Some good news is in store for flood-ravaged Colorado this week. The weather pattern responsible for the tremendous and deadly flooding is moving away.
The mechanism responsible for bringing once-in-100-year rainfall rates to parts of Colorado was breaking off this week. In some cases, the rainfall rates exceeded a 100-year event.
Boulder, Colo., has received nearly 10 inches of rain since Sept. 8, 2013, which is 26 times the normal rainfall for the past week. Some locations have received nearly double this amount.
While there will still be spotty drenching thunderstorms over central Colorado this week, the activity will be far less persistent and much less concentrated compared to last week, thanks to dry air filtering in from the West.
The spotty storms can still cause incidents of flash flooding, but most streams and rivers over Colorado will recede over time this week. However, the runoff will work downstream into the other rivers over the Plains, such as the Platte River in Nebraska, where some areas could face record flooding.
While it will take a couple of days, incidents of flash flooding over Colorado become more isolated in nature as the week progresses.
Even though the rain will diminish, many roads will remain closed due to damage from washouts and debris flows.
According to Chief Meteorologist Elliot Abrams, "The persistent flow of tropical moisture is shifting away as a large area of high pressure moves farther to the east."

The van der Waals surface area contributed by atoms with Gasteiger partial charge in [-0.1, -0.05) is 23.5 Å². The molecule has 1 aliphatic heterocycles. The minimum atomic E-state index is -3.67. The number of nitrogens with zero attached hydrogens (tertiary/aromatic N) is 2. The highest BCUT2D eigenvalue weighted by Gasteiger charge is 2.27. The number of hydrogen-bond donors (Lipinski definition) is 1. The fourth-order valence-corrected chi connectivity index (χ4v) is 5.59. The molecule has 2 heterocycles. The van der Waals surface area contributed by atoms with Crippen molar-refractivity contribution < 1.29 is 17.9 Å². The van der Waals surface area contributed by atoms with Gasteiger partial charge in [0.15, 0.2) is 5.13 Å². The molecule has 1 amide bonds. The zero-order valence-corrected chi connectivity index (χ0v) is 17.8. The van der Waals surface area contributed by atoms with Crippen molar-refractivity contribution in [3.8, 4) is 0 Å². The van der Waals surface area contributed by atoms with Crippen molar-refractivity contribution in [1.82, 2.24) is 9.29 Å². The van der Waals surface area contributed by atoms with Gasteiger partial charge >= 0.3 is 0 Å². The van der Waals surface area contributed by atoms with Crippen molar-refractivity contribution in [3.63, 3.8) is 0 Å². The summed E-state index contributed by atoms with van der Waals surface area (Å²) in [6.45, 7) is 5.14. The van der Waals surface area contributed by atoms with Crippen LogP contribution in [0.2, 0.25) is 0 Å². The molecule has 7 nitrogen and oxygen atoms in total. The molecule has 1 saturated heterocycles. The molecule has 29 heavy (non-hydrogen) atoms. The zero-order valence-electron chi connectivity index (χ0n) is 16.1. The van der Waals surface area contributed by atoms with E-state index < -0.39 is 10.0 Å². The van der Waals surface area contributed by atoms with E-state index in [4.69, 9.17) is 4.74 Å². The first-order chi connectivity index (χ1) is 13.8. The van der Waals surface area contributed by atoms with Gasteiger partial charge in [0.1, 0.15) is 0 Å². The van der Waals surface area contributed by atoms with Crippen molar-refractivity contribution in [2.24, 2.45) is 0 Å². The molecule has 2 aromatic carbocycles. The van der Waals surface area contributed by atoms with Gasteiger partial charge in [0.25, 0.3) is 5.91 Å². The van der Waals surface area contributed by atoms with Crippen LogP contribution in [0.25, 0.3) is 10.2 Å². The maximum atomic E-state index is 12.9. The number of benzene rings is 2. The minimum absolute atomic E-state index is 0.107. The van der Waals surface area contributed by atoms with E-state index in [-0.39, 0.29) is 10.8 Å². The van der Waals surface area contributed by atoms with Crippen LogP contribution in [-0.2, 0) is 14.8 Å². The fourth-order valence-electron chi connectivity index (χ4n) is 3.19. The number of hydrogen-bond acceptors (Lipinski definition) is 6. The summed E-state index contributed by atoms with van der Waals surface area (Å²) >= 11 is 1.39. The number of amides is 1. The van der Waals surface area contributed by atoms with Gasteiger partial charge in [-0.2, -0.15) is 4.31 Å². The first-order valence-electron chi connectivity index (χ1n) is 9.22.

A band of tropical moisture over the interior West in recent weeks was being squeezed over Colorado last week. Meanwhile, circulation around high pressure over the Midwest was forcing additional moist air uphill over the Front Range and foothills of the Rockies.
"It is possible that a lack of organized tropical systems moving into the South Central and Southeastern United States so far this season may be partially to blame for the surge of heavy rain over the Rockies," Abrams said.
Large tropical storms and hurricanes tend to draw in moisture, near their center. The air becomes drier some distance away, suppressing rainfall and thunderstorms.
Moving forward, another zone of heavy rainfall will be setting up late this week into this weekend. This time, however, the rain will be centered over Texas and the southern Plains.
While much of the South Central U.S. needs rainfall, there is the potential for an excessive amount in some locations that could lead to flooding.
A northward push of tropical moisture will deliver showers and thunderstorms to the Tennessee and Ohio valleys through Sunday night.
Storms forced the termination of the Idaho-Florida college football game at Ben Hill Griffin Stadium after just one play.
lightly above-normal temperatures are expected through the Labor Day weekend across the Los Angeles area.
A change in the weather pattern will signal warmer, more summerlike conditions across the East Coast to bring in the new month.
Minneapolis is on the front line of a severe weather outbreak this Labor Day weekend.
Humidity and the threat of thunderstorms will continue in the Atlanta area through at least Tuesday.
The East (1966)
"Official" end of the East's worst drought. Some places had a 4-year deficit of nearly 4 feet.
Death Valley, CA (1971)
The high today was 108; the low 84. These were the coolest readings in the entire month. The average high during August was 115.7 degrees, and the low averaged 93.4.
Boise, ID (1984)
One-day-old Cadillac is crushed by a dumpster thrown by thunderstorm winds.